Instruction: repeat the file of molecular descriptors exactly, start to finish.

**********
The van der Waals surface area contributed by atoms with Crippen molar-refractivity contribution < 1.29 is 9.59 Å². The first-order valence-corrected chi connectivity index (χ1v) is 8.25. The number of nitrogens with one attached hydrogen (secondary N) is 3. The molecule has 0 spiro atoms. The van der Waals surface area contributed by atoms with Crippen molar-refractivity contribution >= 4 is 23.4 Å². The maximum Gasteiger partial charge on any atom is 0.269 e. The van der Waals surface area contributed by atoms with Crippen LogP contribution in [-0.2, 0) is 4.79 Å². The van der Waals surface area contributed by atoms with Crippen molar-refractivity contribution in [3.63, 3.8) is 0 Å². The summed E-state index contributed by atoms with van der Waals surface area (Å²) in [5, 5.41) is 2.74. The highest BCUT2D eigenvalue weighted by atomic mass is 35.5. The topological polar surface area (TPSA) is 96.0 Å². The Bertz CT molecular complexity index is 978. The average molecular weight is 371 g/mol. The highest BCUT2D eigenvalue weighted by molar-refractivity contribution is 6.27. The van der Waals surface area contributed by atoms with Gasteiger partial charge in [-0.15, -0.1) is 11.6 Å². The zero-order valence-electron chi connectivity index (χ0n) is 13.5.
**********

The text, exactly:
The van der Waals surface area contributed by atoms with Crippen molar-refractivity contribution < 1.29 is 9.59 Å². The first-order valence-corrected chi connectivity index (χ1v) is 8.25. The number of nitrogens with one attached hydrogen (secondary N) is 3. The molecule has 0 spiro atoms. The van der Waals surface area contributed by atoms with Crippen molar-refractivity contribution >= 4 is 23.4 Å². The maximum Gasteiger partial charge on any atom is 0.269 e. The van der Waals surface area contributed by atoms with Crippen LogP contribution in [-0.2, 0) is 4.79 Å². The van der Waals surface area contributed by atoms with Crippen molar-refractivity contribution in [3.63, 3.8) is 0 Å². The summed E-state index contributed by atoms with van der Waals surface area (Å²) in [5, 5.41) is 2.74. The highest BCUT2D eigenvalue weighted by atomic mass is 35.5. The topological polar surface area (TPSA) is 96.0 Å². The Bertz CT molecular complexity index is 978. The average molecular weight is 371 g/mol. The highest BCUT2D eigenvalue weighted by molar-refractivity contribution is 6.27. The van der Waals surface area contributed by atoms with Gasteiger partial charge in [-0.15, -0.1) is 11.6 Å². The zero-order valence-electron chi connectivity index (χ0n) is 13.5.